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  #1  
Old 08-06-2010, 12:33 PM
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243 or 7mm-08 for a youth gun


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I am looking to buy my daughter her first deer rifle and would like some advice on the best caliber to buy. I have narrowed it down to either a 243 or 7-08 in a youth rifle and have done alot of research and still can not make up my mind. I am leaning toward the 7-08 and loading up some reduced loads and later on regular loads where it will last her for a long time. I have never shot a 7-08 so I do not know what the felt recoil is to compare it to. On the other hand I know that many feel the 243 is a great deer caliber and the recoil is perfect, I just think it is on the small side for deer and could be less forgiving than the 7-08. I want to buy a rifle that she will be able to hunt with and not out grow in a few years. I would just like to see what everyones opinions are between the two calibers. Thanks for any and all of your help.
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Old 08-06-2010, 12:38 PM
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i'd go with the 7-08 for the simple fact of more knockdown power. if you load some reduced loads for her to learn on, the recoil would be right on par with most .243 loads. full power 7-08 loads are just a tad lighter than average .308 recoil.
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Old 08-06-2010, 12:48 PM
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We have a few other threads on the subject - warning - they tend to go 6 or 8 pages and sometimes off the deep end about light calibers & hunting. So be warned.

Having said that - I started off my wife with a 6mm Rem. She takes careful shots and does well. 100 grain bullets are what you want, don't go lighter unless it's a very good bullet or you can get documented proof of performance. The good 100gr. bullets will go through our deer ( ~100 lbs. for a doe, typically ) and give maybe 16 inches or so of penetration on pigs.

I like the .257 Roberts as well but the stock on mine is just to big and bulky and heavy for her - it's a tang-safety Ruger 77 and frankly the stocks were a bit overbuilt, so to speak. My 6mm Rem was the only thing in the safe that she could reasonably handle so it got the job and has worked out well. I've shot a lot of deer and pigs with the Roberts and it's got a sterling record for me.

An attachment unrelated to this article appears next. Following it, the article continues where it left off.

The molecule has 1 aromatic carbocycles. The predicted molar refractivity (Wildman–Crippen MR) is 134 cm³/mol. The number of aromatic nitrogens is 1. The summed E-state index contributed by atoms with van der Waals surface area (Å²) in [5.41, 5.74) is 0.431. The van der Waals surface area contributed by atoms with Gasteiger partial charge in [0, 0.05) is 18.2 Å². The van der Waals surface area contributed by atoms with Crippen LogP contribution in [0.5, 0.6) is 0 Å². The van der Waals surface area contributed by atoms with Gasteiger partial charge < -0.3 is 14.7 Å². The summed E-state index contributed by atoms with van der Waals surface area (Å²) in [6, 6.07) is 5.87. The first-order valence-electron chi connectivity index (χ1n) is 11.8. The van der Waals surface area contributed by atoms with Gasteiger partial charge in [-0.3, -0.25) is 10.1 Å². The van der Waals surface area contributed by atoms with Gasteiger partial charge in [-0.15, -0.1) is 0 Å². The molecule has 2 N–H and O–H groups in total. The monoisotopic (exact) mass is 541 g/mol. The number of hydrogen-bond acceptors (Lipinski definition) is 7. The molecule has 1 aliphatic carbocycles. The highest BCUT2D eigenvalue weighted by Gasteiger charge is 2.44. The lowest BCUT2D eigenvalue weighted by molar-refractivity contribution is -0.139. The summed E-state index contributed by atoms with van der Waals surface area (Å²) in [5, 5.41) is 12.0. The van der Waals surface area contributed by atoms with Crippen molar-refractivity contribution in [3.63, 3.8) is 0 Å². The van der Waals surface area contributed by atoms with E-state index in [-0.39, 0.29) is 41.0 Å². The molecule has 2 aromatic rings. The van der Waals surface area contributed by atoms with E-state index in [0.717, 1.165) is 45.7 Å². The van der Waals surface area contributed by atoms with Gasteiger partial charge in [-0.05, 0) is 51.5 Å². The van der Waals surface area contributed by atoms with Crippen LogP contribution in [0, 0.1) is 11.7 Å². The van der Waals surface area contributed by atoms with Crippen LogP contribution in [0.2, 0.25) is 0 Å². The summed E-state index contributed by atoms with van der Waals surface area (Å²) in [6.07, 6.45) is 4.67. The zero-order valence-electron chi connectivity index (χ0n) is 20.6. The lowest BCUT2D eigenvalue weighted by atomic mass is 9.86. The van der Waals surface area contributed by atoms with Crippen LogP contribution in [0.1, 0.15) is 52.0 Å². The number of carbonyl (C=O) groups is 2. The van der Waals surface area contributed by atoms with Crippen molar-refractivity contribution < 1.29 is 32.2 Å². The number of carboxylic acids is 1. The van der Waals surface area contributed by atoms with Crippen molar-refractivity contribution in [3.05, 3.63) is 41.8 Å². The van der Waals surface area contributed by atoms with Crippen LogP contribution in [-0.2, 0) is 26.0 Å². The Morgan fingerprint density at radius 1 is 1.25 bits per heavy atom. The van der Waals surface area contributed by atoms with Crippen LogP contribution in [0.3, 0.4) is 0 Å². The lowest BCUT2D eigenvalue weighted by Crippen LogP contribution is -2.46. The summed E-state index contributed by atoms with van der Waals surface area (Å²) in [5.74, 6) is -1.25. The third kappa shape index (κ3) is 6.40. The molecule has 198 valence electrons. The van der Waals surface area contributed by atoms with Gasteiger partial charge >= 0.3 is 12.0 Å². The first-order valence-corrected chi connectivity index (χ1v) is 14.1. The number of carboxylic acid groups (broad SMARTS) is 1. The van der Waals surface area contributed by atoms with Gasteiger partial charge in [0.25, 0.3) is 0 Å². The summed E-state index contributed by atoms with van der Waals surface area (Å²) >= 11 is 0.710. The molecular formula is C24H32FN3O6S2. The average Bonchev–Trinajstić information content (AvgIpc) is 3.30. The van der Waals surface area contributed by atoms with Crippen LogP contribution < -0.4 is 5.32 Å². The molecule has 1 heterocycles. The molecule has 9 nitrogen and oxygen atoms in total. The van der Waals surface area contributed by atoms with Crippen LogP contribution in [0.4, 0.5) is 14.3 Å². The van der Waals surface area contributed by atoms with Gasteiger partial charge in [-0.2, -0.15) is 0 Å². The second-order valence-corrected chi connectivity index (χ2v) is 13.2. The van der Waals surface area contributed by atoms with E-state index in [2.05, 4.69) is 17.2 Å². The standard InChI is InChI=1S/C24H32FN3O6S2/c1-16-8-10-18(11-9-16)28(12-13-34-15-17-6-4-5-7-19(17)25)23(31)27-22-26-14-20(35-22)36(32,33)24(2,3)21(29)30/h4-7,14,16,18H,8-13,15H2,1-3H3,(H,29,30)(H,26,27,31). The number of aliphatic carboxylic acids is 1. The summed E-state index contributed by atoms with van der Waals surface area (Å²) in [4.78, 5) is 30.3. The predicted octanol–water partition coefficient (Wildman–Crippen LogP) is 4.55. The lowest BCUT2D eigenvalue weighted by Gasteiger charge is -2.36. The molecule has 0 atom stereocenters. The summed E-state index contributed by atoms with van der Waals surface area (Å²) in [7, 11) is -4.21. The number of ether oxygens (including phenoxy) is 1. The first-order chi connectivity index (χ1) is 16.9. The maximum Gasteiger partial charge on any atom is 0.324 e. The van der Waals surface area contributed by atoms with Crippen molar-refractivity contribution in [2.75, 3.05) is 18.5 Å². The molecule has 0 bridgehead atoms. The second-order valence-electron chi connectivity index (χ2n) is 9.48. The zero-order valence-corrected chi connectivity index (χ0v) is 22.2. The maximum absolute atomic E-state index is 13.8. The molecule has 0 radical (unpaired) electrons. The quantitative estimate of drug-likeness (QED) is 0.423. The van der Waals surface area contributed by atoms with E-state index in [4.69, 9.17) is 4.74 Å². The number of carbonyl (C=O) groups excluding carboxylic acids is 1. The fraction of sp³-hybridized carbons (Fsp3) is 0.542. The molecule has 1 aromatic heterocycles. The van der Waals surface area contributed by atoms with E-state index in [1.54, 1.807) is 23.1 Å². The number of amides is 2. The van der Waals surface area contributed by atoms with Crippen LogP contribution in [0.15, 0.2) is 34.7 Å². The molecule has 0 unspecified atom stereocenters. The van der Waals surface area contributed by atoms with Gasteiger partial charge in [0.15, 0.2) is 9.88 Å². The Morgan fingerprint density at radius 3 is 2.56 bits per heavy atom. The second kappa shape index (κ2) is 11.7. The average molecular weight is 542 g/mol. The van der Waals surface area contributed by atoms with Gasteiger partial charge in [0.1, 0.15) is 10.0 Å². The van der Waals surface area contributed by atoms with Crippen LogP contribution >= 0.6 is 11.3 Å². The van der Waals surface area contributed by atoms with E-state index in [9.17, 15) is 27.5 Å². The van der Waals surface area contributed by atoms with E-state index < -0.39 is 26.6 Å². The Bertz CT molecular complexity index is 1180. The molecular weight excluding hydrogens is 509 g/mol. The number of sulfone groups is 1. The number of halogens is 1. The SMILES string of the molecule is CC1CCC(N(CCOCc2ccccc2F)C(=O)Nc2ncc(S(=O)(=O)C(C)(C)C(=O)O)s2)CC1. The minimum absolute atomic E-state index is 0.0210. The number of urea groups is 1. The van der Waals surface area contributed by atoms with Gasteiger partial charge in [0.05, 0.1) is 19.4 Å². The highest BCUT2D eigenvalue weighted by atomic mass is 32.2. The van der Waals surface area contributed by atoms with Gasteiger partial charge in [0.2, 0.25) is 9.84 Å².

My son got started on a .250 Savage, mainly because I had an action and could talk my dad into barreling it for me It, too, has worked well. I use 100gr. Speer Hot-Core bullets. Did have one pig run off that I could not find, but about 6 months later stumbled across the bones, maybe 50 yards from where I shot it. It had just run off into a heck of tangle of briers & poison ivy as they are wont to do.

I don't know how big your deer are but with good bullets the smaller calibers can do well. Maybe you can borrow some rifles or rent them and see if the 7mm-08 will be something she can handle? Make sure to get a stock that fits well as I think that is one of the most critical factors in handling recoil. My wife's and son's rifles are cut down to fit them with good recoil pads, to avoid developing bad habits. Even then we do most of the practicing with 22s.

Best of luck. Hope you're ready for a lot of opinion
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  #4  
Old 08-06-2010, 12:59 PM
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The .243 Winchester has a lot of fans, no doubt. But I think the 7/08, which can give you factory loads from the Remington reduced recoil loads with less recoil than the typical .243deer loads to the new Hornady Superformance loads giving the 7/08 nearly the same performance as a .280 Remington, is more versatile. That's a lot variety and makes it, perhaps a more viable choice as your daughter grows. Good Luck.
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Old 08-06-2010, 01:21 PM
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I can tell you that the recoil from the .243 caliber will be less! This will make a difference to the young lady shooting the rifle is she is under 130 lbs or so. My daughter who was in her teens, weighing 109 lbs could not handle the 7mm - 08 in a featherweight model 70 Winchester but she hand no problem with the .243 Winchester.
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Old 08-06-2010, 02:02 PM
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7mm 08 is the better choice in my book. I have a Remington model 7 youth model that my 10 yr. old niece shoots. With factory 140 grain loads the recoil is very mild. I would highly recommend the 7mm 08 over the 243 for deer sized game.
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  #7  
Old 08-06-2010, 02:29 PM
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You are leaning the right way. The 243 will kill deer all day long, and twice on 3-day weekends (ask me how I know?), but it's a marksman's rifle and not as ideal for youths and ladies as I once believed it was. In the hands of a very good shot and someone who is experienced enough to not let their nerves get the best of them, the 243 is perfectly fine. For someone who might miss by a few inches, the added bullet weight of the 7/08 is worth the additional recoil. You could also compromise and go with the 260Remington, which is right between the two.